Heater-cooler devices in open-heart surgery, contaminated?
More than one-third of 89 heater-cooler units used during open-heart surgery in hospitals in the US and Canada were found to be contaminated with deadly Mycobacterium chimaera in an assessment conducted between July 2015 and December 2016, according to new research findings presented at the 44th Annual Conference of the Association for Professionals in Infection Control and Epidemiology (APIC).
The units contain water tanks that provide temperature-controlled water during surgery. Although used to control the temperature of a patient’s blood and organs during heart bypass surgery, the water does not come into direct contact with the patient. However, the water can aerosolize and bacteria can be transmitted into the surgical environment by air.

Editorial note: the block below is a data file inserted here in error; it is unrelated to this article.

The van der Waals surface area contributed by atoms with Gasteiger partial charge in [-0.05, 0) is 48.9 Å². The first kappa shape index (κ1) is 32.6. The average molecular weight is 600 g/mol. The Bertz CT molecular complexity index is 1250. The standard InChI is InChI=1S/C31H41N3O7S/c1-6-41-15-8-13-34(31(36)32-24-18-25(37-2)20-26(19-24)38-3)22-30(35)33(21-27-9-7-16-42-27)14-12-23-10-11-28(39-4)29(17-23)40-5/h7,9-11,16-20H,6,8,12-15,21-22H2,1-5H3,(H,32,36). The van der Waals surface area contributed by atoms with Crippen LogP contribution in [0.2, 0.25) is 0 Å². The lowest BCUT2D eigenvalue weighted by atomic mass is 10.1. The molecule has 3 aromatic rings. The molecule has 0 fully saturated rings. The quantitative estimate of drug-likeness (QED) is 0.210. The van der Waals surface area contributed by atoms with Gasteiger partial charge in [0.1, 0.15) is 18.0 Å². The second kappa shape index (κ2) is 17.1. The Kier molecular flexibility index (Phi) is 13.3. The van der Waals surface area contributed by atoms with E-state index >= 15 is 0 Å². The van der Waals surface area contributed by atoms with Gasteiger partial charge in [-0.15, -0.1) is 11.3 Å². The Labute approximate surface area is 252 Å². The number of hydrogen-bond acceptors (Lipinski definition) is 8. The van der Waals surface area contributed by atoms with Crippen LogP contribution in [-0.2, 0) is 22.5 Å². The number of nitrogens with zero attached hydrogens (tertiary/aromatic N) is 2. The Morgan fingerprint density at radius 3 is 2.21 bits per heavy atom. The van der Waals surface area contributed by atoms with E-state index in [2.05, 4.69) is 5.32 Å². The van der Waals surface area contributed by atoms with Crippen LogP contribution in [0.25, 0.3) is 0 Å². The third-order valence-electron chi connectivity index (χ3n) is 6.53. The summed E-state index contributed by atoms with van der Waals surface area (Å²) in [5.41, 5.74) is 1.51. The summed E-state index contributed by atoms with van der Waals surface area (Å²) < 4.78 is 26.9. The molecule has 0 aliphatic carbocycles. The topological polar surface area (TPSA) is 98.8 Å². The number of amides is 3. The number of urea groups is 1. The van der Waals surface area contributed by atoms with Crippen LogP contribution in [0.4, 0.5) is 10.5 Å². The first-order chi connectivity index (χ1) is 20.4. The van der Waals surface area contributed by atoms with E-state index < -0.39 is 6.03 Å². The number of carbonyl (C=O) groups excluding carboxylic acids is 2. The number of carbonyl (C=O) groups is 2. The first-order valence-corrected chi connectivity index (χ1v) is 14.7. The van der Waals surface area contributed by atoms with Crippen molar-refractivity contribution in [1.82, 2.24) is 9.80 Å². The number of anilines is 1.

The researchers assessed 653 water samples taken from 89 units used in 23 hospitals before and after decontamination. The aim of the study was to test for the presence of non-tuberculous mycobacteria, including M. chimaera.
Thirty-three (37 percent) units were positive for M. chimaera and four for Legionella. Numerous other mycobacteria were also detected, and 97 cultures could not be interpreted because of the extent of bacterial and fungal contamination. In some units, M. chimaera contamination was present for months, indicating that decontamination may be difficult.The researchers commented that their findings highlight the importance of decontamination monitoring and routine testing as well as strict adherence to the cleaning and disinfection instructions provided by the manufacturer.